I worked as a legal intern in the Disability Rights Section of the Department of Justice. Interns came in before attorneys, architects, and investigators to begin work. My supervisor collected projects and tasks from other employees and assigned them among interns. This ensured we all had the opportunity to work on different cases concerning the ADA. I worked on a variety of projects at the same time, keeping my supervisor updated on my status through a spreadsheet tracking my progress. We reported directly to the attorney overseeing our project. This allowed me to establish excellent working and personal relationships through setting deadlines, editing assignments, grabbing lunch and  even attending an oral argument at the Supreme Court together. I took advantage of opportunities including brown bag lunches with attorneys, a special tour of the White House, and attending working groups with different agencies. These allowed for a holistic understanding of the Disability Rights Section, the organization of the Justice Department, and the inner-workings of politics in the Capital.


2. What was your favorite part?

I was able to complement my time at the Justice Department with sharing time in a local L’Arche community in Arlington,  VA. This allowed me to achieve a holistic approach to disability through technical and social perspectives. Sharing life in this home throughout the semester gave me a deeper and more complete understanding of how the work done by lawyers, architects, and investigators impacts the daily life of citizens.  Along with interning every day, I spent my Fridays and weekends at the L’Arche 6th Street home in Arlington, VA. Sharing time with the core members has provided a social dimension to complement the technical understanding of disability that I have gained through the DOJ. Learning about accessibility challenges, institutional conditions, rights and regulations introduced in Section 504 all come to life when I go to 6th Street and witness the struggle that many core members work through each day. From voting poll accessibility to lack of ASL translators at medical facilities, I have gained a full appreciation of the importance of the work within the Disability Rights Section. The complementary technical and social dimensions allowed me to begin discerning my vocation through practice of techniques I have learned on retreats and in spiritual groups on campus. My mind often jumped to the questions, “who am I, who do I want to become, and who do I want to be for and with others?”. I am leaving with some sort of understanding of the direction my life may take in disability advocacy. I will take this semester to reflect intentionally on my experience and see how it shapes my future regarding law school and further involvement in area of disability study, which is where I have truly found my home.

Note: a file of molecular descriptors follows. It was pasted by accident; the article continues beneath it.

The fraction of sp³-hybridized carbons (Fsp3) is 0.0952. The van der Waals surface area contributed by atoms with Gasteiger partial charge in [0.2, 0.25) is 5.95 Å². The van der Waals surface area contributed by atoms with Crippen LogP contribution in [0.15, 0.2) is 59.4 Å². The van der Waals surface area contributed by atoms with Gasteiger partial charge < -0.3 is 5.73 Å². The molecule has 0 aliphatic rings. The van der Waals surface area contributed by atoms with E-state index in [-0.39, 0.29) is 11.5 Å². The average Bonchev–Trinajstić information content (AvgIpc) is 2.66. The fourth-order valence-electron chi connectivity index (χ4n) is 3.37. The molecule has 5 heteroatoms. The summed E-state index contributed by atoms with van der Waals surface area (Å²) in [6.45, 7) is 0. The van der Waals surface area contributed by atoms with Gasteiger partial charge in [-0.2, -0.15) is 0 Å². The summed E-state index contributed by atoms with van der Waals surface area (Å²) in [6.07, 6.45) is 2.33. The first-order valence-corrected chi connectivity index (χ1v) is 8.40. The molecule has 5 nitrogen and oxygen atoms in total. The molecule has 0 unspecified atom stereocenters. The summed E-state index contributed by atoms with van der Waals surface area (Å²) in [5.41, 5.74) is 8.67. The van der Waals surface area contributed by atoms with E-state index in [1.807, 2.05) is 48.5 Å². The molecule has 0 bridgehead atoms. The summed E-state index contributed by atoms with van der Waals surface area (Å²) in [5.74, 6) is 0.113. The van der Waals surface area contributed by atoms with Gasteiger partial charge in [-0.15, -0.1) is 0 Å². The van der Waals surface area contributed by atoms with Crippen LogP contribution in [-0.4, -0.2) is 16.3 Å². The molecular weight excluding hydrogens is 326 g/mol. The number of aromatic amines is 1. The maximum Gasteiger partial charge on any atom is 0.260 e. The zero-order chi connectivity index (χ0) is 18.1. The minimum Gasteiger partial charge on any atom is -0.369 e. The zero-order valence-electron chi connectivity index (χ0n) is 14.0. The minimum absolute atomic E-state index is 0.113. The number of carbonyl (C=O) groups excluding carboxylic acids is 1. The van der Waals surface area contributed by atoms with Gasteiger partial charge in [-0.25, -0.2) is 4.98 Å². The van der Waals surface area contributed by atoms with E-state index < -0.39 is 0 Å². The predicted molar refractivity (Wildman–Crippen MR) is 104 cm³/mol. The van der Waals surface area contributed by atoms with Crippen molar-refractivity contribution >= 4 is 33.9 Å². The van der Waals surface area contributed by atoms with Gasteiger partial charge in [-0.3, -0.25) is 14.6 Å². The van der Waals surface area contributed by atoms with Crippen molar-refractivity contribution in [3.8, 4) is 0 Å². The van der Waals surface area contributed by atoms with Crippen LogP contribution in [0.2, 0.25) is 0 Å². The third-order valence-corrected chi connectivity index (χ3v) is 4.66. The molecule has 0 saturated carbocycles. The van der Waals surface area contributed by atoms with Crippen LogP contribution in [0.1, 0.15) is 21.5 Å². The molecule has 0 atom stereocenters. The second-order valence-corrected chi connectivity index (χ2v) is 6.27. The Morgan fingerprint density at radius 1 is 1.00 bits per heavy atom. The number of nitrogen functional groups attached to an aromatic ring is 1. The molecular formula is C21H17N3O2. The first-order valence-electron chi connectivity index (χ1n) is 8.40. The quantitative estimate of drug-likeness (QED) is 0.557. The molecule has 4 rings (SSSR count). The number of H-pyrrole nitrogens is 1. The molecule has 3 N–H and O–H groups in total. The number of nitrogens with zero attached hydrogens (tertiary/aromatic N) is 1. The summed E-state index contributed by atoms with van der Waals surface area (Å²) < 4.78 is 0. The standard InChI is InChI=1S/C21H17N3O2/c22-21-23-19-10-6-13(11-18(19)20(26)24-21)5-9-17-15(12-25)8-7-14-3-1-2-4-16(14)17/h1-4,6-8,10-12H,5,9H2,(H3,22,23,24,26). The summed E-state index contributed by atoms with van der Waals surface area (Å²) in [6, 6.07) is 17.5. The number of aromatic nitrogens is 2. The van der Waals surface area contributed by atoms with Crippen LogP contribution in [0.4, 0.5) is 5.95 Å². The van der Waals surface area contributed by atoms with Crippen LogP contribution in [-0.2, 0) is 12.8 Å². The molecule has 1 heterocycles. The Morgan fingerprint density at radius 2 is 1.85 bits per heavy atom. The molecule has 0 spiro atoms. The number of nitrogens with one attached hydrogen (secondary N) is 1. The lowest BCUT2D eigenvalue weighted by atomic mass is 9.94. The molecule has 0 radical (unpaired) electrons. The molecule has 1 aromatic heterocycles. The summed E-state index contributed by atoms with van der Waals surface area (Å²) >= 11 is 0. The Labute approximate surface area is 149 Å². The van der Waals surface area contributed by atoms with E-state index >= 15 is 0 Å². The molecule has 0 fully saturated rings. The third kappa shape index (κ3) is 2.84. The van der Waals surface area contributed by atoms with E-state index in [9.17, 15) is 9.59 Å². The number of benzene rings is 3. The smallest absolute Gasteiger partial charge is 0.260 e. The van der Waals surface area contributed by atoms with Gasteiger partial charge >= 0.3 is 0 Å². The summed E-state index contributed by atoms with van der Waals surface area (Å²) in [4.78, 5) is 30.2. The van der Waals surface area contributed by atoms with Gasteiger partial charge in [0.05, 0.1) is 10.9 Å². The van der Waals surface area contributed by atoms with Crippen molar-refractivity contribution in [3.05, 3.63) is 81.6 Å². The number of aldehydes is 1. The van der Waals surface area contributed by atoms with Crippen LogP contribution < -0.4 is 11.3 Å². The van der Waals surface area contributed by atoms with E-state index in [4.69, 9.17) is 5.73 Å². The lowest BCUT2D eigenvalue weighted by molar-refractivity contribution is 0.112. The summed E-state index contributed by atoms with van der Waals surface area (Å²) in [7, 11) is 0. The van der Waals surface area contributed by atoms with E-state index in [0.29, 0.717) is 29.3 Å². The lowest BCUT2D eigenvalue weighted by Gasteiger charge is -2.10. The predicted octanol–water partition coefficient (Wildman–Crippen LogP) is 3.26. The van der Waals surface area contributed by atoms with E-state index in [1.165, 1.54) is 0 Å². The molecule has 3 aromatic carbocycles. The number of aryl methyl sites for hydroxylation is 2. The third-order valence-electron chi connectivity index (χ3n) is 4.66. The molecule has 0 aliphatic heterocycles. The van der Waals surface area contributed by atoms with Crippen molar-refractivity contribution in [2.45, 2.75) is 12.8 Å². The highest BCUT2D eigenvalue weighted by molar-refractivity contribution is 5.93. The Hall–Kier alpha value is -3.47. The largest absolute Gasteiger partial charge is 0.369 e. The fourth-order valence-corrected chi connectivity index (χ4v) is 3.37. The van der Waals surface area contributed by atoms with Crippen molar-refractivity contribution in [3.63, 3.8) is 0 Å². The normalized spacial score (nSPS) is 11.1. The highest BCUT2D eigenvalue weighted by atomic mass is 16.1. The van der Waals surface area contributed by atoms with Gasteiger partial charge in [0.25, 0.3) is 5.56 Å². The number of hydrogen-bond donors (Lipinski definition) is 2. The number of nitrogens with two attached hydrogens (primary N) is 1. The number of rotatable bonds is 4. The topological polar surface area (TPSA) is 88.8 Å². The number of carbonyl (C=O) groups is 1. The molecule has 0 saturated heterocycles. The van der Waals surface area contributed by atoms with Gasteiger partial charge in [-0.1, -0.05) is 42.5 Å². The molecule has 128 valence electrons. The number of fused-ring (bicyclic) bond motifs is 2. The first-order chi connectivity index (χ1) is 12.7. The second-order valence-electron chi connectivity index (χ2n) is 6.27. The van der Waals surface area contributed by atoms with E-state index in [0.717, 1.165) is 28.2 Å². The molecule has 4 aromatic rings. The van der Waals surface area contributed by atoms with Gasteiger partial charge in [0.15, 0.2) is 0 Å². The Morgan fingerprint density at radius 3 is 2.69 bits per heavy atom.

3. What surprised you?